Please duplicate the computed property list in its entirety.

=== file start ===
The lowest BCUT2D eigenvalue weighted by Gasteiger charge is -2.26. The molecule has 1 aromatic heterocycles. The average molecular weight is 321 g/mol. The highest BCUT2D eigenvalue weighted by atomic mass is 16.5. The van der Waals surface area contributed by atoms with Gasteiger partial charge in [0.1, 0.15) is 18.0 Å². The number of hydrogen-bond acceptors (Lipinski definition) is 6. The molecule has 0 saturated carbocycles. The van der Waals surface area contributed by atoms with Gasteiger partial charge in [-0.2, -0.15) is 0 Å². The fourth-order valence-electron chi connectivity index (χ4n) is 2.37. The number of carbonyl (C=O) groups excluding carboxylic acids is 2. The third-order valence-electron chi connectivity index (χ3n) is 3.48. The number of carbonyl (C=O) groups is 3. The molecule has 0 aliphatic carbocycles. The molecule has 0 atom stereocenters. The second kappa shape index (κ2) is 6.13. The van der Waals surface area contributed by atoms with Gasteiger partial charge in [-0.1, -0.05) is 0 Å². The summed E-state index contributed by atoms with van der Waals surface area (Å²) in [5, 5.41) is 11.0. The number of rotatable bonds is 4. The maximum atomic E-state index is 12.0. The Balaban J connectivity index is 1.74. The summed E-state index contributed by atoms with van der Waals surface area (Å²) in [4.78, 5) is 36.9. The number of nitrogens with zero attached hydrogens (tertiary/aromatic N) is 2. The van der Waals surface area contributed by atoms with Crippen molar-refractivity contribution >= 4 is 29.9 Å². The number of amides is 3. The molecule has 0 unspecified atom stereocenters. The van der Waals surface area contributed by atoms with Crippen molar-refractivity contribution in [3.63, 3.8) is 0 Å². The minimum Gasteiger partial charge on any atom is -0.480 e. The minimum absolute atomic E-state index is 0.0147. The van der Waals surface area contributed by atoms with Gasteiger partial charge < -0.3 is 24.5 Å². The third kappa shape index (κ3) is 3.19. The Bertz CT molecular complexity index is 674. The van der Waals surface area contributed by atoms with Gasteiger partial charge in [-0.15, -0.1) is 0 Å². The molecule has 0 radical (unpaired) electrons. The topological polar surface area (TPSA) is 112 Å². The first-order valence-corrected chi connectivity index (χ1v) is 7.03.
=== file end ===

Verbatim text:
The lowest BCUT2D eigenvalue weighted by Gasteiger charge is -2.26. The molecule has 1 aromatic heterocycles. The average molecular weight is 321 g/mol. The highest BCUT2D eigenvalue weighted by atomic mass is 16.5. The van der Waals surface area contributed by atoms with Gasteiger partial charge in [0.1, 0.15) is 18.0 Å². The number of hydrogen-bond acceptors (Lipinski definition) is 6. The molecule has 0 saturated carbocycles. The van der Waals surface area contributed by atoms with Gasteiger partial charge in [-0.2, -0.15) is 0 Å². The fourth-order valence-electron chi connectivity index (χ4n) is 2.37. The number of carbonyl (C=O) groups excluding carboxylic acids is 2. The third-order valence-electron chi connectivity index (χ3n) is 3.48. The number of carbonyl (C=O) groups is 3. The molecule has 0 aliphatic carbocycles. The molecule has 0 atom stereocenters. The second kappa shape index (κ2) is 6.13. The van der Waals surface area contributed by atoms with Gasteiger partial charge in [-0.1, -0.05) is 0 Å². The summed E-state index contributed by atoms with van der Waals surface area (Å²) in [5, 5.41) is 11.0. The number of rotatable bonds is 4. The maximum atomic E-state index is 12.0. The Balaban J connectivity index is 1.74. The summed E-state index contributed by atoms with van der Waals surface area (Å²) in [4.78, 5) is 36.9. The number of nitrogens with zero attached hydrogens (tertiary/aromatic N) is 2. The van der Waals surface area contributed by atoms with Crippen molar-refractivity contribution >= 4 is 29.9 Å². The number of amides is 3. The molecule has 0 unspecified atom stereocenters. The van der Waals surface area contributed by atoms with Crippen molar-refractivity contribution in [3.63, 3.8) is 0 Å². The minimum Gasteiger partial charge on any atom is -0.480 e. The minimum absolute atomic E-state index is 0.0147. The van der Waals surface area contributed by atoms with Gasteiger partial charge < -0.3 is 24.5 Å². The third kappa shape index (κ3) is 3.19. The Bertz CT molecular complexity index is 674. The van der Waals surface area contributed by atoms with Gasteiger partial charge in [-0.15, -0.1) is 0 Å². The molecule has 0 radical (unpaired) electrons. The topological polar surface area (TPSA) is 112 Å². The first-order valence-corrected chi connectivity index (χ1v) is 7.03.